We have now passed 40 weeks in Ireland! Thanks for being part of this journey. In honor of the milestone, here are 40 things we (Americans) have learned living in Ireland.
- Learn to say it like the locals. If you start “Ireland” with a sound like “eye”, you might be laughed at. Practice with me… it’s more like “Are-land”.
- I hate roundabouts. Anyone who thinks that it’s just a matter of getting used to them or learning to love them is flat-out wrong.
- Any vowel sound can slide. Don’t believe me? How else could the word “five” have two syllables?
- There is no such thing as bad weather – just the wrong clothes.
- In a place where the weather changes drastically in any given day, refer back to #4. Maybe just wear all the clothes.
- There is something magical about a properly poured Guinness in a local pub.
- Unlike in the US, religion and politics are definitely allowable topics for conversation. Even with strangers.
- The term “walking distance” is a lot more open-ended than I ever thought.
- In a land where driving (without getting lost), parking, and buying fuel are as painful as possible, public transportation is a welcome refuge.
- Having no plugs or switches in the bathrooms is something I get… but don’t like.
- The question, “Where’s your bathroom?” becomes silly when every house has basically the same floorplan.
- It is possible to talk through and even de-escalate road rage here. “Sorry I cut you off there. What I was trying to do…”
- Say “sorry”. Want to get around someone? “Sorry…” Want to get someone’s help? “Sorry, but I need…” Server brought you the wrong meal? “Sorry, I think…” Even the buses say “Sorry, Not in Service”.
- Who needs street signs? (Evidently, I do! I’m sure I make Irish friends crazy when I try to figure out exactly where to meet them.)
- Sometimes decoding both thick accents and unfamiliar slang just wears you out.
- Don’t mess with the buses. They are the undisputed kings of the road.
- Living in an agricultural country means fresh food. So good!
- Living in an agricultural country means food spoils quickly. Plan wisely!
- You don’t say the food has spoiled. You say it’s “gone off”.
- I don’t know what it is, but I have been in far more objectively cold weather than here, but here feels colder.
- Dublin simultaneously is and is not Ireland. If you come to visit, make sure you see more than just the Fair City.
- Of the three major types of whiskey, Americans tend to favor scotch or bourbon. Irish whiskey is so much smoother than both.
- Hot water on demand is not a universal truth.
- …unless it’s from your electric kettle, in which case, would you like yet another cup of tea?
- You don’t go out for coffee. You don’t go out for a cup of coffee. You go out for a coffee. And if you do, you had better do it in the morning or early afternoon, since only Starbucks seems to stay open into the evening.
- Everyone has to take their turn to buy a round at the pub. I still haven’t figured out how to carry that many drinks back to the table though.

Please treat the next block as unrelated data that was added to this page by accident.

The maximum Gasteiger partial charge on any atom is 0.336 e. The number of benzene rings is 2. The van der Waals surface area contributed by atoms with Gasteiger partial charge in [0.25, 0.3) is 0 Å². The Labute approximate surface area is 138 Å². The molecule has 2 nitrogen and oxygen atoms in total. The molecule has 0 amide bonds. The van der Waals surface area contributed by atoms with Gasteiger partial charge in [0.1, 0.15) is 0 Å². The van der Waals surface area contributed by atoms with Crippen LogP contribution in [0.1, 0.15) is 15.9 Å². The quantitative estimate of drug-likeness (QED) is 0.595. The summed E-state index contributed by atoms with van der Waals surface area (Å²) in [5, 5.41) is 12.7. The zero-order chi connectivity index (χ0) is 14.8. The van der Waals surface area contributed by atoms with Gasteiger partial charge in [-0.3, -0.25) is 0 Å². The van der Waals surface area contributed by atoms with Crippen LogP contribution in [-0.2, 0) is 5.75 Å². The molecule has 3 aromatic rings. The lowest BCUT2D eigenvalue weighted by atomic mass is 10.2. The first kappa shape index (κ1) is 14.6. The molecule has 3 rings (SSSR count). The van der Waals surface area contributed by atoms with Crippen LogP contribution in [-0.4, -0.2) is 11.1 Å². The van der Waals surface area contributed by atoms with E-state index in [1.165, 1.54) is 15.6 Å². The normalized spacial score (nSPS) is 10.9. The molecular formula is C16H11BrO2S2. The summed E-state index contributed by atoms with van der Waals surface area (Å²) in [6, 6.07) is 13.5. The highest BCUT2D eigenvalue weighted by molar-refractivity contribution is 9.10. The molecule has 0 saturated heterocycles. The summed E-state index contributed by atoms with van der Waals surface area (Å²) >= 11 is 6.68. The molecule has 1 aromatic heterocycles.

- Someone who asks you, “Where’s the craic?” is not asking where to buy illegal drugs. “Craic” is an Irish-language word in common usage that means “fun” or “sport”. It’s a basic informal greeting, not unlike Americans say, “What’s up?”
- Also, if someone asks you, “What’s the story?”, they aren’t asking for your autobiography. Just another friendly greeting.
- Tea is universal. If someone offers you tea, it’s not herbal, not decaf, not green or white tea. It’s Irish black tea, served with milk, and would you like sugar? If you’re not up for that, speak now or forever hold your peace. (Certainly don’t order “breakfast tea” in a cafe. They will bring you breakfast and tea.)
- Regular Irish roads are very narrow by American standards. On the narrow Irish roads, you can’t really even fit two cars across. But they do.
- Most Americans will be slightly uncomfortable with how long the gaps in conversation last. Don’t be afraid! Hold your tongue, as there’s no need to move the discussion along.
- Irish people love to vacation in the US. The top four places in our non-scientific poll are New York City, Florida, Las Vegas, and Southern California.
- For a small country, there are sure a lot of local accents! Even the city of Dublin has two distinct native accents.
- Hard work is valued. At the same time, there is a much stronger sense of work-life balance in effect.
- There’s a strong sense of community, which means people look out for each other. But it also means that, if a Public Works crew is building something in the neighborhood, some building materials might go missing overnight and no one will bat an eye.
- Garbage trucks are different. Instead of having one operator and a fully motorized truck that he or she can run without leaving the driver’s seat, there will be two or three guys who run down the street and empty the cans into the truck as it comes by.
- Can’t find zucchini or eggplant? Try looking for courgettes and aubergine, respectively.
- Autumn (not “Fall”) lasts a long time. Leaves started turning colors in August, but they haven’t all fallen off even months later.
- There is history all around. The ruins of a 12-century church sit less than a mile from here, jammed between two suburban housing estates.
- Kids get into new culture much more quickly than adults. My children probably knew all of these things long before I did.
“Make it your goal to live a quiet life, minding your own business and working with your hands, just as we instructed you before.” 1 Thessalonians 4:11 [NLT]
Heather McKay says
You certainly have learned a lot…well done!!! Question is…are you all having a good time? Hope so!
Ben Linn says
Oh my! I was laughing throughout the whole list! Maybe I’ll have to do something similar: “36 weeks, 36 lessons learned”